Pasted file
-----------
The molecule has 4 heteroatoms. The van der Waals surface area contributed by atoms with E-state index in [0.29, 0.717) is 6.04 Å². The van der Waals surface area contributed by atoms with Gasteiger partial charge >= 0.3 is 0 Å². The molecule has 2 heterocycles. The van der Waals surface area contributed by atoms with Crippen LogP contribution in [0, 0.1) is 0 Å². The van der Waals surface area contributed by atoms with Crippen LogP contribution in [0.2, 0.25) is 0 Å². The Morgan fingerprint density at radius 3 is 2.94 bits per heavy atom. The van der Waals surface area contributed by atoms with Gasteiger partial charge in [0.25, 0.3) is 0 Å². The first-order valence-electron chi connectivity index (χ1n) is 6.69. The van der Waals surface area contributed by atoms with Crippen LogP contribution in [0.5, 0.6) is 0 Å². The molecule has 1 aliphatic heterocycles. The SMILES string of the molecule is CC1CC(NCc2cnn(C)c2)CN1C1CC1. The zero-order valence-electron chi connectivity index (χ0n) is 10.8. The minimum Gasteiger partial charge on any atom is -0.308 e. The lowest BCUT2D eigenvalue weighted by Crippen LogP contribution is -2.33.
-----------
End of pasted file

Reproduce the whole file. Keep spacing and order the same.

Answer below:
The molecule has 4 heteroatoms. The van der Waals surface area contributed by atoms with E-state index in [0.29, 0.717) is 6.04 Å². The van der Waals surface area contributed by atoms with Gasteiger partial charge >= 0.3 is 0 Å². The molecule has 2 heterocycles. The van der Waals surface area contributed by atoms with Crippen LogP contribution in [0, 0.1) is 0 Å². The van der Waals surface area contributed by atoms with Crippen LogP contribution in [0.2, 0.25) is 0 Å². The Morgan fingerprint density at radius 3 is 2.94 bits per heavy atom. The van der Waals surface area contributed by atoms with Gasteiger partial charge in [0.25, 0.3) is 0 Å². The first-order valence-electron chi connectivity index (χ1n) is 6.69. The van der Waals surface area contributed by atoms with Crippen LogP contribution in [0.5, 0.6) is 0 Å². The molecule has 1 aliphatic heterocycles. The SMILES string of the molecule is CC1CC(NCc2cnn(C)c2)CN1C1CC1. The zero-order valence-electron chi connectivity index (χ0n) is 10.8. The minimum Gasteiger partial charge on any atom is -0.308 e. The lowest BCUT2D eigenvalue weighted by Crippen LogP contribution is -2.33.